The present invention relates to an RFID device that is intended to be used in connection with direct or indirect packaging of consumer food products, such as with the use of food trays, totes and other transport packaging for perishable items. The RFID device may include a RFID inlay assembly that has been encased in a laminate that is safe for use with food products.

Description

CROSS-REFERENCE TO RELATED APPLICATION

This application is a division of U.S. patent application Ser. No. 12/393,082, filed Feb. 26, 2009, which claims priority to U.S. Provisional Application No. 61/031,565, filed on Feb. 26, 2008, which is incorporated herein in its entireties.

FIELD OF THE INVENTION

The present invention is directed to the field of radio frequency identification (“RFID”) tags and labels and more particularly to the use of RFID technology in area of direct and indirect food contact applications as may be used with the transportation, storage, handling, cooking and movement of perishable items such as consumer food products.

BACKGROUND OF THE INVENTION

Radio frequency identification (RFID) tags and labels (collectively referred to herein as “devices”) are widely used to associate an object with an identification code. RFID devices generally have a combination of antennas and analog and/or digital electronics, which may include for example communications electronics, data memory, and control logic. For example, RFID tags are used in conjunction with security locks in cars, for access control to buildings, and for tracking inventory and parcels.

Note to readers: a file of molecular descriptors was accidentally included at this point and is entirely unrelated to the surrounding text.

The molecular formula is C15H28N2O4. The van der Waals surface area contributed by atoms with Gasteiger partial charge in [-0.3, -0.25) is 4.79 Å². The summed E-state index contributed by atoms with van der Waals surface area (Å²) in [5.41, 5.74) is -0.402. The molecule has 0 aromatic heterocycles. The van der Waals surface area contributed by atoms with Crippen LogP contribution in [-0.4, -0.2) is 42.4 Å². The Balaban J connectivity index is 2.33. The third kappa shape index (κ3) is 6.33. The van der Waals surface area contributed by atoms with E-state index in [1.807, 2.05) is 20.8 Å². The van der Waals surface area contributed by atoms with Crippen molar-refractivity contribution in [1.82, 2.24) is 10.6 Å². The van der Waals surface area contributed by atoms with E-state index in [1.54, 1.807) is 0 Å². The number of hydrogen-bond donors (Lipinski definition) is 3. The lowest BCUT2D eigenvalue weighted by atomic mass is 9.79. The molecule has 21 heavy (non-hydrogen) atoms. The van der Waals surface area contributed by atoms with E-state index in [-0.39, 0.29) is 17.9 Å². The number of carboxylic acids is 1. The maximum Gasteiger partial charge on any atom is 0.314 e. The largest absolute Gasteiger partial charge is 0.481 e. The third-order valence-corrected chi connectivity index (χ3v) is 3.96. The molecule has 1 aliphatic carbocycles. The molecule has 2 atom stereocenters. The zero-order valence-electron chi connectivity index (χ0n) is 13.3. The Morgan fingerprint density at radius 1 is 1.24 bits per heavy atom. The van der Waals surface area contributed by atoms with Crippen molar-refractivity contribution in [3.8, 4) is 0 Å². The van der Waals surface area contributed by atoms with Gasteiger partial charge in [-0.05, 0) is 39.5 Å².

As noted above, RFID devices are generally categorized as labels or tags. RFID labels are RFID devices that are adhesively or otherwise have a surface attached directly to objects. RFID tags, in contrast, may be secured to objects by other means, for example by use of a plastic fastener, string or other fastening means. RFID devices can also include inlays which are an RFID device in an intermediate configuration which must then undergo one or more manufacturing operations in order to complete the RFID tag, label or finished RFID device.

RFID devices may include active tags and labels, which include a power source (such as a battery), and passive tags and labels, which do not. In the case of passive RFID devices, in order to retrieve the information from the chip, a “base station” or “reader” sends an excitation signal to the RFID tag or label. The excitation signal energizes the tag or label, and the RFID circuitry transmits the stored information back to the reader. The RFID reader receives and decodes the information from the RFID tag. In general, RFID tags can retain and transmit enough information to uniquely identify individuals, packages, inventory and the like.

RFID tags and labels also can be characterized as to those to which information is written only once (although the information may be read repeatedly), and those to which information may be written during use. For example, RFID tags may store environmental data (that may be detected by an associated sensor), logistical histories, state data, etc.